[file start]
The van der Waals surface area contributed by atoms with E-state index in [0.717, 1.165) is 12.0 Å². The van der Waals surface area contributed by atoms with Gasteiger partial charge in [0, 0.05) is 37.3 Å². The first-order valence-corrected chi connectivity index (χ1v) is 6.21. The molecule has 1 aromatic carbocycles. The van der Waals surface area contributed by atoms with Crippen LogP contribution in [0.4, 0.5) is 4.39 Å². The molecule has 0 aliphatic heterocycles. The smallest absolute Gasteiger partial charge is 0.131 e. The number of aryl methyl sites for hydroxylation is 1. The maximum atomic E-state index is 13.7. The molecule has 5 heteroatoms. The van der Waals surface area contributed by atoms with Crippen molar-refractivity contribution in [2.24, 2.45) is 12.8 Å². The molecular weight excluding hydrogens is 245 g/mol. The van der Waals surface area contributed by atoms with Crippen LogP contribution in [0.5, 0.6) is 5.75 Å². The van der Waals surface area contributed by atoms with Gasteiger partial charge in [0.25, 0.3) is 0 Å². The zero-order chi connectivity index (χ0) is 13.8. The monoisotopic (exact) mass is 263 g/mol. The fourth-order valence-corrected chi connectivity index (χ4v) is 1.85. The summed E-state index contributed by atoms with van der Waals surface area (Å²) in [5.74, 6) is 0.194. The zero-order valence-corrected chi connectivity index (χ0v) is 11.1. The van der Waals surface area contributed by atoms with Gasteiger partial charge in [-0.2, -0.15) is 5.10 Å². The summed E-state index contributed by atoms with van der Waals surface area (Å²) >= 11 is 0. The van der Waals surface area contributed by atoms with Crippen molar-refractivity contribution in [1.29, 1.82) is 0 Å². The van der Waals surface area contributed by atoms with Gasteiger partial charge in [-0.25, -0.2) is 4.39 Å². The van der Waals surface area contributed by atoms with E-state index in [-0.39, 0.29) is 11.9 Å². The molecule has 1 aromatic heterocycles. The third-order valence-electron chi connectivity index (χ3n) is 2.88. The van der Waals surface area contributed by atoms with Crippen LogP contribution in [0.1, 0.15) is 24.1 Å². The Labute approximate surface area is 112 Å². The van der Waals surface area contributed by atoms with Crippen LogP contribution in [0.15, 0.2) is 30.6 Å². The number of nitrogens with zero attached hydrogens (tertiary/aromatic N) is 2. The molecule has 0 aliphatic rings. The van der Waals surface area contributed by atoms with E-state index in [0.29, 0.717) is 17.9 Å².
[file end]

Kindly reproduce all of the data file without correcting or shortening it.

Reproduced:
The van der Waals surface area contributed by atoms with E-state index in [0.717, 1.165) is 12.0 Å². The van der Waals surface area contributed by atoms with Gasteiger partial charge in [0, 0.05) is 37.3 Å². The first-order valence-corrected chi connectivity index (χ1v) is 6.21. The molecule has 1 aromatic carbocycles. The van der Waals surface area contributed by atoms with Crippen LogP contribution in [0.4, 0.5) is 4.39 Å². The molecule has 0 aliphatic heterocycles. The smallest absolute Gasteiger partial charge is 0.131 e. The number of aryl methyl sites for hydroxylation is 1. The maximum atomic E-state index is 13.7. The molecule has 5 heteroatoms. The van der Waals surface area contributed by atoms with Crippen molar-refractivity contribution in [2.24, 2.45) is 12.8 Å². The molecular weight excluding hydrogens is 245 g/mol. The van der Waals surface area contributed by atoms with Crippen LogP contribution in [0.5, 0.6) is 5.75 Å². The van der Waals surface area contributed by atoms with Gasteiger partial charge in [0.25, 0.3) is 0 Å². The zero-order chi connectivity index (χ0) is 13.8. The monoisotopic (exact) mass is 263 g/mol. The fourth-order valence-corrected chi connectivity index (χ4v) is 1.85. The summed E-state index contributed by atoms with van der Waals surface area (Å²) in [5.74, 6) is 0.194. The zero-order valence-corrected chi connectivity index (χ0v) is 11.1. The van der Waals surface area contributed by atoms with Gasteiger partial charge in [-0.2, -0.15) is 5.10 Å². The summed E-state index contributed by atoms with van der Waals surface area (Å²) >= 11 is 0. The van der Waals surface area contributed by atoms with Crippen molar-refractivity contribution in [1.29, 1.82) is 0 Å². The van der Waals surface area contributed by atoms with Gasteiger partial charge in [-0.25, -0.2) is 4.39 Å². The van der Waals surface area contributed by atoms with E-state index in [-0.39, 0.29) is 11.9 Å². The molecule has 1 aromatic heterocycles. The third-order valence-electron chi connectivity index (χ3n) is 2.88. The van der Waals surface area contributed by atoms with Crippen LogP contribution in [0.1, 0.15) is 24.1 Å². The Labute approximate surface area is 112 Å². The van der Waals surface area contributed by atoms with Crippen LogP contribution in [0.15, 0.2) is 30.6 Å². The number of nitrogens with zero attached hydrogens (tertiary/aromatic N) is 2. The molecule has 0 aliphatic rings. The van der Waals surface area contributed by atoms with E-state index in [0.29, 0.717) is 17.9 Å².